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In memory of Michael Delzer



It is with great sadness that we announce the death of our chief analyst, Michael Delzer, who passed away earlier this year. Michael’s experience, wisdom, energy, patience and good humor inspired everyone who worked with him. He was above all an outgoing person, as one work colleague remarked, “While Michael is undoubtedly one of the smartest people I have ever met, I will remember him primarily for his kind and open heart.”

Ben Book, CEO of GigaOm, says: “Michael had such deep knowledge of the industry, plus he made time for everyone and treated all of his colleagues as equals. His experience and energy have contributed enormously to our company, but more than that, he has been instrumental in creating the culture of caring and sharing that GigaOm is today. We are all proud to have known him as a colleague and friend.”

GigaOm is planning charitable activities on Michael’s behalf to honor his memory.

We would like to express our sincere condolences to his family, his friends and all those whose lives he touched.

The post Remembering Michael Delzer first appeared on GigaOm.

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Opinion: TikTok ban in the US is unlikely



V most downloaded app in the world is in hot water. Last week, the Biden administration demanded that Chinese-owned TikTok be sold or face a national ban in the US due to security and privacy concerns, and TikTok’s CEO will testify on these issues before Congress on Thursday.

The app poses a real national security threat that the US government has to contend with. But the reality is that achieving a nationwide ban or forced divestment will be difficult.

Concerns are mounting over TikTok’s disturbing history of protecting user data. class action lawsuit alleging that the app sends personal, personally identifiable and biometric data to third parties without user consent, settled for one of the largest payouts in history privacy lawsuits – $92 million – in 2021. FBI and Justice Department are also investigating ByteDance, the parent company of TikTok, for using the app to spy on American citizens, including journalists. US, UK, Canada and European Union already banned TikTok on government devices. India banned the app across the country in 2020.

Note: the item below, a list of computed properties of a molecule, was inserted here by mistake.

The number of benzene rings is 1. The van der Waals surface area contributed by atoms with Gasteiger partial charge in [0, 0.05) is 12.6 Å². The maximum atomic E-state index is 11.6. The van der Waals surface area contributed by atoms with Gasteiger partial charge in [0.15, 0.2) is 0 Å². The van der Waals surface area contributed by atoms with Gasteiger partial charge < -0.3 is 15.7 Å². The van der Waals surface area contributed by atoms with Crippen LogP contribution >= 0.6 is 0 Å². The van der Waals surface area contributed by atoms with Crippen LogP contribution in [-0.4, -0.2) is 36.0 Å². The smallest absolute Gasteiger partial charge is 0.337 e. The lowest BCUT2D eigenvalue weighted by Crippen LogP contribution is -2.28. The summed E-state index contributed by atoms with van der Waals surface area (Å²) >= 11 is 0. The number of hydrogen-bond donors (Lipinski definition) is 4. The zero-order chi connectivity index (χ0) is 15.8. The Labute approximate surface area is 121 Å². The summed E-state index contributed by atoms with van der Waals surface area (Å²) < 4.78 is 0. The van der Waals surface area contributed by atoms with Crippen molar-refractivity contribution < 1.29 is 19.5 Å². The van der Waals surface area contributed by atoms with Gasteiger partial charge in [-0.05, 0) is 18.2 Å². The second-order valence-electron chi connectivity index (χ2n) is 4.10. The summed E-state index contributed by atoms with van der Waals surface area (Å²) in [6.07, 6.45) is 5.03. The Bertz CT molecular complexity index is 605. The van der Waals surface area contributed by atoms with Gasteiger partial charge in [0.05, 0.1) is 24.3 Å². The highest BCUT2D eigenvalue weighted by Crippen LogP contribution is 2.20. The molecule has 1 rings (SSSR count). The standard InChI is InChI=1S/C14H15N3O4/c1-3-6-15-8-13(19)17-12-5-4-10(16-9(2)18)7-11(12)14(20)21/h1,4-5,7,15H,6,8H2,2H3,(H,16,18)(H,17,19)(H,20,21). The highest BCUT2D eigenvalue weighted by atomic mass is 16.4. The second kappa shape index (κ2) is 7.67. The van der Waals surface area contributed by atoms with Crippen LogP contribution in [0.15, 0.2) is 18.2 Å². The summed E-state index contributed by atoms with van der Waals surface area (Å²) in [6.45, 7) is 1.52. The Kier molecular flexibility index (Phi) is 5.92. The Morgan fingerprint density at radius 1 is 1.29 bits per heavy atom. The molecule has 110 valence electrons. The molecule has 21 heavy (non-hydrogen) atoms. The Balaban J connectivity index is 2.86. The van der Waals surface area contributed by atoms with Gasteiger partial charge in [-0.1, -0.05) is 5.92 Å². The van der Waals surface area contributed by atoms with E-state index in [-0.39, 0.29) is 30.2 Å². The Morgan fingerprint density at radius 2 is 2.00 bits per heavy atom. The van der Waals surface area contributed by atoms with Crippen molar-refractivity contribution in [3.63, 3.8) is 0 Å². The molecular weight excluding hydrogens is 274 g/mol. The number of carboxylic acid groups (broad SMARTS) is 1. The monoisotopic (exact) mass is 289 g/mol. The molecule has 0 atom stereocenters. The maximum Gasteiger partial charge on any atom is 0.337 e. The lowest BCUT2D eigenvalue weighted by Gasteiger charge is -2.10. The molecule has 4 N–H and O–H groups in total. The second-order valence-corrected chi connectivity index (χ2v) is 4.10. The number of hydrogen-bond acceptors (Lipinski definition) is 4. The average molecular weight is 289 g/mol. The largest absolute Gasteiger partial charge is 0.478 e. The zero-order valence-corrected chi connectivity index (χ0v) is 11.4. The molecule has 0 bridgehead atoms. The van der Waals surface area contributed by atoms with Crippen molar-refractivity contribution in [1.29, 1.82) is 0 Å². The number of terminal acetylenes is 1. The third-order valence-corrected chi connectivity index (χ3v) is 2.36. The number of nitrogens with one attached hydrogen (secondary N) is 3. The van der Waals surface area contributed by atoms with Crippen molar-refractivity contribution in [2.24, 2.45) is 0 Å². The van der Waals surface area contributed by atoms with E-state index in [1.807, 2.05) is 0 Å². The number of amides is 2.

ByteDance relies on Chinese government approval to operate, putting it under pressure from which firms like Meta are fleeing. Yet even while raising countless red flags due to its ownership structure and privacy concerns, TikTok outperforms the other leading social media companies in the US, hugely shaping how people get information and remaining extremely popular. The company has over 150 million monthly active users only in the USA.

TikTok has already survived a ban attempt by the US government. The Trump administration first proposed a ban on the app in 2020, but that attempt was halted federal courtswhich questioned the validity of claims of national security risks and ruled that the move exceeded the limits emergency economic powers of the administration.

The app ban also raises serious 1st Amendment concerns. In 2020, along with a proposed ban on TikTok, the Trump administration tried to ban WeChat, the Chinese messaging and social media app, but the U.S. District Court for the Northern District of California ruled that due to Role of WeChat as the only means by which many people could reliably communicate in China, the app represented a unique form of communication. Thus, blocking its use would violate the rights of users. 1st amendment rights. While TikTok does not play the same primary communication role, similar arguments for the app’s distinctiveness as a communication medium could result in any bans on private use subject to scrutiny and lengthy legal scrutiny.